Jump to content

Scheduled launch W8.1 failing


Recommended Posts

I'm out of ideas persuading a scheduled backup run to appear to the logged in user, ie. me where I do not run as an administrator.


Direct usage is no problem, such as executing the same script from the keyboard.


Clarifying, the schedule fires, perhaps starting a network client backup but never appears to the logged in user or asks for media. I can see it in tasks.


I originally installed from my usual account, worked as above.

Tried uninstall and install logged in as admin, same result.

Tried all I think of to do with permissions.


This is V7.7, last upgraded shortly before 8 was released, and run on locked down XP Pro without more than the usual problems. In this case it is running under 8.1 Home.

I don't see why this version will not work, does all I need.

Link to comment
Share on other sites

When Retrospect Autolaunches, the program opens under the System account. Under Windows Vista or later, Windows will not allow the currently logged in user to view programs running under user accounts that are different from the currently logged in user account. Because of this, you are unable to view the Retrospect user interface when the program automatically opens for a scheduled backup.


The best workaround is to manually open Retrospect and leaving it running prior to a scheduled backup operation. This will give you full access to the user interface so that you can view what Retrospect is doing and troubleshoot any issues that may come up during a backup, such as a media request dialog box.

Link to comment
Share on other sites

Oh. Thank you (really) for the news on life is like that :-)


Bit of a whoops. Thinking about this it only makes partial sense so lets try and figure it out.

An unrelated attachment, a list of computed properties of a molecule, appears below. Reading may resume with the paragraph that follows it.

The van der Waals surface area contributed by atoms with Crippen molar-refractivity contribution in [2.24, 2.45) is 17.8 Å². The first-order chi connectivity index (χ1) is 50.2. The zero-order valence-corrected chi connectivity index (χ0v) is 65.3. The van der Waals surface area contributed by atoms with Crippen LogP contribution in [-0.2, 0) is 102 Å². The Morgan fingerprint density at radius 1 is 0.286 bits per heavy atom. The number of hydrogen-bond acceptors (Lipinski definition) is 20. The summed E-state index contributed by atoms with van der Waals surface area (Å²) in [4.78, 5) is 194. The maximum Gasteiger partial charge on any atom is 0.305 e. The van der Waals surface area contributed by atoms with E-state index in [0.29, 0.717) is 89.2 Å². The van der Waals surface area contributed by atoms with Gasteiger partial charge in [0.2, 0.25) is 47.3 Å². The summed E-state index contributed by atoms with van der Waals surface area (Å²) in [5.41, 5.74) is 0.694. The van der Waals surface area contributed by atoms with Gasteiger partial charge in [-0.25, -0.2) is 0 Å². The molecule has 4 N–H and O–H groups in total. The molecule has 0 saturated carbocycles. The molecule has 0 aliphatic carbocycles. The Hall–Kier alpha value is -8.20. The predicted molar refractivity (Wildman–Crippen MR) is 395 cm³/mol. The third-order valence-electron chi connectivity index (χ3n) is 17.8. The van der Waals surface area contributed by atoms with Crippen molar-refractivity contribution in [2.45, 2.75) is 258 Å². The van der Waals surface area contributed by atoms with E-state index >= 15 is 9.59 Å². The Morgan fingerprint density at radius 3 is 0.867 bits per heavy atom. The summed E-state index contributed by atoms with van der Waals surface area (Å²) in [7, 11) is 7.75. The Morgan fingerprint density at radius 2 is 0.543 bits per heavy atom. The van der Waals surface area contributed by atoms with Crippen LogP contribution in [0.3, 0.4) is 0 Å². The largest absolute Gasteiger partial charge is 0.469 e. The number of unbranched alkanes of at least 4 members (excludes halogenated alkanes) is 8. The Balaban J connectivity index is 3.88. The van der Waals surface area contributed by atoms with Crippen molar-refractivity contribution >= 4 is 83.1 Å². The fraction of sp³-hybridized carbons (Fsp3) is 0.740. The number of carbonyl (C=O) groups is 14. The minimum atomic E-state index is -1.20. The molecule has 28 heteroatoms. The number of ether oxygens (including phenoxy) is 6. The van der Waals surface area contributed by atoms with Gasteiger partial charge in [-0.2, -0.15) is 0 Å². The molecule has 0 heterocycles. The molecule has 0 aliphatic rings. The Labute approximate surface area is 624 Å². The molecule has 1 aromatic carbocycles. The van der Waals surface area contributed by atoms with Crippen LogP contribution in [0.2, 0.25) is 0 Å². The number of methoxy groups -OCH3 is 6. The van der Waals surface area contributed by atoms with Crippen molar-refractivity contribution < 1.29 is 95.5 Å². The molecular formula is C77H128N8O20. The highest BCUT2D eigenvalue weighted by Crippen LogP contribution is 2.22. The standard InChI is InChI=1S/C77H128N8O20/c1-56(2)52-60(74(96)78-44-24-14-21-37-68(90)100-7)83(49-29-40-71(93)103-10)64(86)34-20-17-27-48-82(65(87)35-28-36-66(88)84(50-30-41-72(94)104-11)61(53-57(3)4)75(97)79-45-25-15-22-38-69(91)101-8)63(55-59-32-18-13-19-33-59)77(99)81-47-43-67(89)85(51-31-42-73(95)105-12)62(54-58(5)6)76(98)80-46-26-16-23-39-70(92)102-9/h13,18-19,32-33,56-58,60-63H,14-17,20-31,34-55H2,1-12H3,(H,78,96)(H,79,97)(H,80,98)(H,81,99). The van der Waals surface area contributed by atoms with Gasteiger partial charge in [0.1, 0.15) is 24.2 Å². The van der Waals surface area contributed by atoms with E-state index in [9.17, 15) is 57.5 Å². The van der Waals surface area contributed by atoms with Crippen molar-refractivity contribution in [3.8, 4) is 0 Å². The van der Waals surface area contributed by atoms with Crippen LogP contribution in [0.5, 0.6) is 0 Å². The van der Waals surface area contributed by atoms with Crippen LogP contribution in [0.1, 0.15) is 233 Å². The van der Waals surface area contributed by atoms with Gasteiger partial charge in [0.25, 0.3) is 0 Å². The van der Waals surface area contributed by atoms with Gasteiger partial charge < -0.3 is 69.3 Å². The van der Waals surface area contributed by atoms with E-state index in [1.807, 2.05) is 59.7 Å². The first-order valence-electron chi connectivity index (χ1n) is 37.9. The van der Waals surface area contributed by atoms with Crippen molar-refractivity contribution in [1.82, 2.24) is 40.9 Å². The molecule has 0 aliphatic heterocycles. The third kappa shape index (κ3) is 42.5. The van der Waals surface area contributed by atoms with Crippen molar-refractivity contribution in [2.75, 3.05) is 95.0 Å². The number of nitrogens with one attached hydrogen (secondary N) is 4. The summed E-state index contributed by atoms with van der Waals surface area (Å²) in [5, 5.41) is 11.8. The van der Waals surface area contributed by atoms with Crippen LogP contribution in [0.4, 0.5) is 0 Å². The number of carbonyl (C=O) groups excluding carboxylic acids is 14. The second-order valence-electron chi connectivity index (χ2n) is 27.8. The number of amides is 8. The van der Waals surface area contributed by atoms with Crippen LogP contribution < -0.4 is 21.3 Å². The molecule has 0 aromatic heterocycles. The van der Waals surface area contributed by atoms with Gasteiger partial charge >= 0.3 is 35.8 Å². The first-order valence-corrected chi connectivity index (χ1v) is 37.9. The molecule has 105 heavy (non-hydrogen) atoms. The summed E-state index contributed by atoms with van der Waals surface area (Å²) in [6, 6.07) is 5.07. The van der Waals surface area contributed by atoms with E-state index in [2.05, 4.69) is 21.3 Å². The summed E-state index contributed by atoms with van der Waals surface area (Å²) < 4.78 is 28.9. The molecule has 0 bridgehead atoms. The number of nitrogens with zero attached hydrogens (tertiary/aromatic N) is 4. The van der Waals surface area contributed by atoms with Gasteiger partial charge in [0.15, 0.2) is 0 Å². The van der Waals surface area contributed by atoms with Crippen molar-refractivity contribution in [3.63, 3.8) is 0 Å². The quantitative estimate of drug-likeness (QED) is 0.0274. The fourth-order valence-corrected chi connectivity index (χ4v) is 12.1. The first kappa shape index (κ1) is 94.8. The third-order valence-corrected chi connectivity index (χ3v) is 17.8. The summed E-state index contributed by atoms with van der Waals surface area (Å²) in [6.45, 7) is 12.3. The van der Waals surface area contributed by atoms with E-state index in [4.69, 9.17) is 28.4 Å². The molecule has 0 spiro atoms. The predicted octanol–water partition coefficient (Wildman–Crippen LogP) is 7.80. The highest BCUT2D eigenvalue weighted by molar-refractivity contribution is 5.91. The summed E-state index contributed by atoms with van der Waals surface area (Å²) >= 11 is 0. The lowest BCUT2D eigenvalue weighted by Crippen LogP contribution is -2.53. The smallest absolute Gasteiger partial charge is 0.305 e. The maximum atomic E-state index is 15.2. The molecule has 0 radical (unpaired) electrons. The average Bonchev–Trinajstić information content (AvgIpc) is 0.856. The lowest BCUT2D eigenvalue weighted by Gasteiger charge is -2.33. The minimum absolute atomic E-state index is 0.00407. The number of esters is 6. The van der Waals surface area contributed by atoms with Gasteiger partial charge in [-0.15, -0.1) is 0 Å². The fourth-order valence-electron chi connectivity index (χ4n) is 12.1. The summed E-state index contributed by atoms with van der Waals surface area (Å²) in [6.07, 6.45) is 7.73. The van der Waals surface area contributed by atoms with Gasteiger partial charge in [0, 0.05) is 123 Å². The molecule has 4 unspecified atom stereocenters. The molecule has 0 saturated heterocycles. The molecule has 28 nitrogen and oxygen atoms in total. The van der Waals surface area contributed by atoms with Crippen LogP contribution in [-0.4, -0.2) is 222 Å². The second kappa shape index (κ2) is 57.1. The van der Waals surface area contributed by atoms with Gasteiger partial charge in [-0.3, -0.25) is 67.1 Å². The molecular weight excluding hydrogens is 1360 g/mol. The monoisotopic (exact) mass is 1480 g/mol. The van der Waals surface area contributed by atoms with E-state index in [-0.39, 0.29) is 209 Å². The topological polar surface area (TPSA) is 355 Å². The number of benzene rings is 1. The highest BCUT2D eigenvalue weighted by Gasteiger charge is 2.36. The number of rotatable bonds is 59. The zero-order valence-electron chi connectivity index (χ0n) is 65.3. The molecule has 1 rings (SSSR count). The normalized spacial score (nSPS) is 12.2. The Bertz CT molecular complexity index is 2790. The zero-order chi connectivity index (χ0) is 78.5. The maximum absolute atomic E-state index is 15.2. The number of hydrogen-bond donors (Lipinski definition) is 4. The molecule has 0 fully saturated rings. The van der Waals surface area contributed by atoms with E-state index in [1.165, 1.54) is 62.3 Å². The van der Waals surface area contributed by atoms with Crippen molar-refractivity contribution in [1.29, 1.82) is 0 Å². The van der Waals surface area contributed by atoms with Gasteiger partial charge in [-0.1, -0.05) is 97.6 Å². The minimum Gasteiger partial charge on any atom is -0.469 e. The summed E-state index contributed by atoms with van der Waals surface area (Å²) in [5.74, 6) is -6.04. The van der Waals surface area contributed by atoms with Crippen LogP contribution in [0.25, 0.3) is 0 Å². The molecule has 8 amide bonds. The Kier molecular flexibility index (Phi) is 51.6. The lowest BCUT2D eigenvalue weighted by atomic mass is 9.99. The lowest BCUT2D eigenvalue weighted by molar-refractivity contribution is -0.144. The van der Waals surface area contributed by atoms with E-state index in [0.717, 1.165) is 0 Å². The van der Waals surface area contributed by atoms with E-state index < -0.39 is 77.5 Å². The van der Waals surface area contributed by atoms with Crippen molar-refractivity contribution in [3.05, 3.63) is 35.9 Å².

A system task isn't able to launch a UI for the logged in user. (whether this is strictly so cannot as a negative be proven) However, if the user has the UI open it can interact with a system task which starts. On the other hand if the system task has started a newly started UI cannot interact but does know something is active.


This implies the scheduler is not a lot of use so maybe external control is a viable idea. Not so far. The MS scheduler silently fails to run Retrospect, although to be fair there is little it will run if it has a GUI.


A solution of leave the Retrospect UI open not acceptable. I'll think on what to do.

Link to comment
Share on other sites

Having thunk and fiddled, it is worse than I assumed. If a scheduled item fires it jams, has to be manually killed as a task under admin before the UI can be run at all.


There are a pair of candidate workarounds: -


1. Ignore the Retrospect scheduler and write an external invoker, not quite triival where there are rotating back sets.


2. No dice so far but if the Restrospect scripting or something else can send a message *before* trying to launch the UI and get jammed waiting for a "carry on". The message receiver does the UI launch.

I find the scripting a bit opaque but so far as I can see it doesn't send before trying the UI.



Or hairier fixers.


Any ideas?

Link to comment
Share on other sites

Possible but slow, unergonomic, UI causes me problems. I'm steering clear of anything slowing shutdown, slow as it is.


I didn't reply immediately, wanted to see how things panned out.


It tripped WOL, and went through to wanting media so all being well I have a workaround.


Thrown away the Restrospect scheduler, written out run scripts for all rotate versions of all versions of backup. I'd have written them on the fly but it turns out there are dirty tricks going on, can't figure it so this is simplest. (what appear to be plain scripts have secret baggage, file contents and size differ)


Win Scheduler calls a Lua script at one of the backup start times, it figures out which backup set based on time and date and invokes Retrospect which asks for a password. A variety of ways of doing this, Lua is to hand and is flexible.

Link to comment
Share on other sites

For reference

Scenario, Windows later than XP, user runs without administrator privileges, user does backup needing interactions such as to DVD.


Retrospect is unable to schedule launch the Retrospect UI, reason, Retrospect cannot bypass UAC, a security crossing.

One workaround is open the Retrospect UI before a scheduled backup. Unfortunately if this is not done and a schedule runs it opens a "silent" UI for admin with the only cure a forcible process termination by admin.